When the clock struck midnight this morning, the president of the Sykesville town council resigned. So did the three members of the zoning appeals board. The mayor said he'll hang in a bit longer, but he won't do much besides sign paychecks for town employes.
In a world full of lawsuits, the officials of this Carroll County town of 2,000 about 30 miles north of Washington didn't want to take their chances without insurance. The town's liability insurance for public officials expired at midnight, and they could not find anyone to renew it, so the officials notified their colleagues in a letter that they would resign effective at midnight.
"It wouldn't happen overnight -- it would take years -- but I could lose everything I own," said council President Charles H. (Tim) Ferguson, a retired resident of the city, explaining why he quit.
Sykesville Mayor Lloyd R. Helt Jr., who is a lawyer, said he told the town's public officals: "Your individual assets are at stake here after last night -- as of 12:01 this morning. You ought to be aware of it, and you ought to consider resigning."
Helt said he will resign, if he cannot get insurance soon. For now, he said, "the only thing I'm doing is day-to-day services. No major decisions are going to be made. No building or development contracts. We're trying to cut our vulnerability. Whether we can do that by omission, I don't know, but we are safer, I think, than by commission." Public services such as utilities and police are not affected because they were on separate policies.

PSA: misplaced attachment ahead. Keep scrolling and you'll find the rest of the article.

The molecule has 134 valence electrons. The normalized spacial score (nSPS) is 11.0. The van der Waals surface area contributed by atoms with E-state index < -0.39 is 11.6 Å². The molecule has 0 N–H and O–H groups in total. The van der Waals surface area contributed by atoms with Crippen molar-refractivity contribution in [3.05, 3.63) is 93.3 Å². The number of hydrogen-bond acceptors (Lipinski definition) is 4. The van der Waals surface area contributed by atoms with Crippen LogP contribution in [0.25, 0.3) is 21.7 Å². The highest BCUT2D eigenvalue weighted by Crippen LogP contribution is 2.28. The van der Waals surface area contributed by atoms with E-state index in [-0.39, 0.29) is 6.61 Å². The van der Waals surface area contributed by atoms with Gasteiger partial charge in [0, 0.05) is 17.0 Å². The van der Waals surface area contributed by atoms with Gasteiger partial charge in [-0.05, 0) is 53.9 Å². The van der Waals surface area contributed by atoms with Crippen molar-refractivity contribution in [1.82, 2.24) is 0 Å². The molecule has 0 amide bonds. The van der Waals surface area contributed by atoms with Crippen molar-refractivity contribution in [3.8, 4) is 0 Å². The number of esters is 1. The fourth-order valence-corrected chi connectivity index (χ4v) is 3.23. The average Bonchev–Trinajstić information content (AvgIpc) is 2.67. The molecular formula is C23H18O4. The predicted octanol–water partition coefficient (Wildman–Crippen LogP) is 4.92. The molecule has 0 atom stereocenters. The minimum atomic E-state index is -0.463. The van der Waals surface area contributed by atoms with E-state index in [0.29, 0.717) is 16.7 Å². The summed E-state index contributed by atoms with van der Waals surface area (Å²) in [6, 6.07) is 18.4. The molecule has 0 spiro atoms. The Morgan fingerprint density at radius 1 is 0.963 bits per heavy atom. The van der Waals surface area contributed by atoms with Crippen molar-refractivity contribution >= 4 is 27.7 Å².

The Sykesville resignations may be unique, he said, but the problem is not. Insurance carriers around the country have jacked up liability insurance premiums for towns and municipalities, or have stopped dealing with them.
According to a recent survey by the Maryland Municipal League, towns and cities in the state have seen liability insurance rise this year an average of 81 percent for automobiles, 113 percent for public officials, 180 percent for excess coverage, 48 percent for police and 72 percent for comprehensive general insurance.
Annapolis, according to the study, paid $41,000 for bus insurance last year, and is paying $241,000 this year. Salisbury has lost its zoo insurance. Baltimore saw its property liability premium go up from around $350,000 a year to $1.7 million a year.
Jack Daly, a spokesman for the Hartford Insurance Group in Connecticut, whose agents declined to insure Sykesville's officials, said the municipalities' insurance problems stem largely from the reduction in price competition among insurance companies that has allowed premiums to rise, increasing value of jury awards, and new insurance burdens such as pollution liability.
Mayor Helt, however, blamed federal and state government over-regulation for the most part. It has created such a mess of potential lawsuits, he said, that it's little wonder insurance rates run high. Few of the regulations are relevant to a small town with a $400,000-a-year budget, he said:
"What we are saying is: 'Government, stop giving us these 80-page ordinances. Every 80-page ordinance increases our vulnerability. And we don't have the staff to digest these things.' "